To our eyes it missed the mark a bit, and we’re not alone since many locals refer to it as “The Giant Doublewide.”
Near The Clinton Center we stopped in at the River Market to grab a bite.
The market district has been refurbished over the last fifteen years to become the city’s hub of arts and entertainment. Galleries, theaters and restaurants have filled the formerly rundown buildings around the central marketplace.
The old market shelter now hosts a farmer’s market twice a week.
We missed that, but every day has a cornucopia of chow down choices inside the Market Hall. Like a giant food court, vendors offer cuisine from every corner of the globe.
After some Thai and tacos we spotted an interesting dessert option.
All natural, handmade right in the shop, gourmet ice lollies at Le Pops. We were intrigued, but after the proprietor, Lori, offered us a sample we were hooked.
The flavors most certainly aren’t the typical frozen treat types, with salted caramel, avocado, and pineapple with cilantro among them. We tried avocado, different yet delicious, the somewhat more conventional tropical and tasty pineapple with coconut, and the seasonal selection, pumpkin pie, which tasted like it was fresh from the patch.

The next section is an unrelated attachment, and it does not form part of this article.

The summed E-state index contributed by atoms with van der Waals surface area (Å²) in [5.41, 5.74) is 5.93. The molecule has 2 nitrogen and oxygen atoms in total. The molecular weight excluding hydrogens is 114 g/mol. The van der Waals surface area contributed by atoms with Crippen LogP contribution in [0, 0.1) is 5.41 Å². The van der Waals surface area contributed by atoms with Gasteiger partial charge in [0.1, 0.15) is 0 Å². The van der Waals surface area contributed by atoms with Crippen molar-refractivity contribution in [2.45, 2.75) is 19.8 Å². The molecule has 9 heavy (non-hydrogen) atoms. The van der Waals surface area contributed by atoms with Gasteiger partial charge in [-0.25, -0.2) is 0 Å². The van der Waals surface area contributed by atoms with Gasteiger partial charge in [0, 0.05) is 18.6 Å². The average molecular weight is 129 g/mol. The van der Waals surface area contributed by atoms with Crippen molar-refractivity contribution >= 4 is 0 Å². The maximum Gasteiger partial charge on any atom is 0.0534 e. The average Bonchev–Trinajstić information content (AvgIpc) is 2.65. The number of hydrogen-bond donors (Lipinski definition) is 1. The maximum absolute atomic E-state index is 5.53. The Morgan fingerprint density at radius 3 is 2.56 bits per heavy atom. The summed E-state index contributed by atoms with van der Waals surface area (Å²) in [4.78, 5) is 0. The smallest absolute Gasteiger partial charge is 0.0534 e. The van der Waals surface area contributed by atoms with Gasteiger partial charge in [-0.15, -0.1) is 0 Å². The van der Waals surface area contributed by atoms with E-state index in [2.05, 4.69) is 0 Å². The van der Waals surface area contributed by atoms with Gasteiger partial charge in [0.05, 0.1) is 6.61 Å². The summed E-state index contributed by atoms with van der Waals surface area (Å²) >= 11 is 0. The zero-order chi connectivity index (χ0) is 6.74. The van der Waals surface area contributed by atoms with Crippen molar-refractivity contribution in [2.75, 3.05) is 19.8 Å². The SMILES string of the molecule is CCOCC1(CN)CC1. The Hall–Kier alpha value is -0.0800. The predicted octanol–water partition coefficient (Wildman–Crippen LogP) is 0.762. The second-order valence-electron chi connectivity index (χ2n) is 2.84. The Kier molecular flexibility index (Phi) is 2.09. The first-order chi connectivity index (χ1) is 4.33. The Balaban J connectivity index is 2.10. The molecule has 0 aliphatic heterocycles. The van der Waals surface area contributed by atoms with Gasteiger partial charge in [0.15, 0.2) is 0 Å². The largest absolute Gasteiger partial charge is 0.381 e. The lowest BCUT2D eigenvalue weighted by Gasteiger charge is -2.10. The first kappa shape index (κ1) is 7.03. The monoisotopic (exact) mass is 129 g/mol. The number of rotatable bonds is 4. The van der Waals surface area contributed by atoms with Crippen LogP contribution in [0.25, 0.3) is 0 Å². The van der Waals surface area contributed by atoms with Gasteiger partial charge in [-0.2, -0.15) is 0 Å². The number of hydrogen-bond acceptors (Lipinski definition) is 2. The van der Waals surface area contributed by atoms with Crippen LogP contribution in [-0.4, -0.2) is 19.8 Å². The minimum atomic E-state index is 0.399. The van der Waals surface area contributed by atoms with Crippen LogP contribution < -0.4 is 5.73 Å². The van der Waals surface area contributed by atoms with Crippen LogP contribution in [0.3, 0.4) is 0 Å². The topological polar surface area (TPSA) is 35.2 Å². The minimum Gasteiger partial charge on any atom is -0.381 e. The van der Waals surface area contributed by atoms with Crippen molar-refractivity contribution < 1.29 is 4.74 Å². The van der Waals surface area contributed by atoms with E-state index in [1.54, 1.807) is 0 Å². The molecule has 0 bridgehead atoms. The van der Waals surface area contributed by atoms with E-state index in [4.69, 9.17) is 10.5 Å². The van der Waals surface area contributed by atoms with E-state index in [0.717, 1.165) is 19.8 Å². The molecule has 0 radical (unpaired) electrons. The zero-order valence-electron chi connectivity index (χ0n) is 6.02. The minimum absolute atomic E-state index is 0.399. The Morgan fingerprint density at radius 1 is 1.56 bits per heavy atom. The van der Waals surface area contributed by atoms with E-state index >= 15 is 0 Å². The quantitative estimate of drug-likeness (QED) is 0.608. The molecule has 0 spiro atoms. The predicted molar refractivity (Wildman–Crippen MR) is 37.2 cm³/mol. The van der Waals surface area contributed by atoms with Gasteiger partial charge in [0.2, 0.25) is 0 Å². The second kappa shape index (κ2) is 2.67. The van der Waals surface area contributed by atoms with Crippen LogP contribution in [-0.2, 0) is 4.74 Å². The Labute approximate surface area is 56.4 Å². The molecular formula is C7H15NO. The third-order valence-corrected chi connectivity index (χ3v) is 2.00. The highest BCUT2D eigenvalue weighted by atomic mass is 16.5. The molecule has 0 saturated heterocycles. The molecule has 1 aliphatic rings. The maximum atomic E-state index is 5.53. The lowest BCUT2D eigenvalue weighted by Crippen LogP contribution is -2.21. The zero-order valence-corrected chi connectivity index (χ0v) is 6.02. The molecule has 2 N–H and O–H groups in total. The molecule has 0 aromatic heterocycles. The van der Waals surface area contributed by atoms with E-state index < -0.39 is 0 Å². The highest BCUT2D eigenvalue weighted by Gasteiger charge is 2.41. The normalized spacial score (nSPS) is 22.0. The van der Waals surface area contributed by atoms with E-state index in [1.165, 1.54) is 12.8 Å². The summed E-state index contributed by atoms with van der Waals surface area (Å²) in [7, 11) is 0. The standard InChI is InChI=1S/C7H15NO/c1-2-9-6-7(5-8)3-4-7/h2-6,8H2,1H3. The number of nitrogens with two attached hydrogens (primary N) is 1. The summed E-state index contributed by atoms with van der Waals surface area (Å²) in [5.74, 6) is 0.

After another round of relocating boxes we took an autumn afternoon off to absorb the history of Little Rock Central High School and The Little Rock Nine.
The school became ground zero in the Civil Rights Movement when President Eisenhower sent troops from the 101st Airborne to enforce the Brown v. Board of Education ruling to end “separate but equal” segregated schools.
In 1957 Governor Orval Faubus refused to allow nine students, who had volunteered to attend the school to begin integration, to enter the school.
The governor went so far as to deploy the National Guard to block their entry. After several weeks federal soldiers escorted the students into the school, but that hardly settled the issue.
The rage of the segregationists grew so nasty that after an agonizing 1957 school year the entire Little Rock school system shut down for 1958 rather than allow integration.
The school is still in operation so we only got to see the outside, but in 1982 the site was designated a National Historic Landmark and The National Park Service opened a visitor center.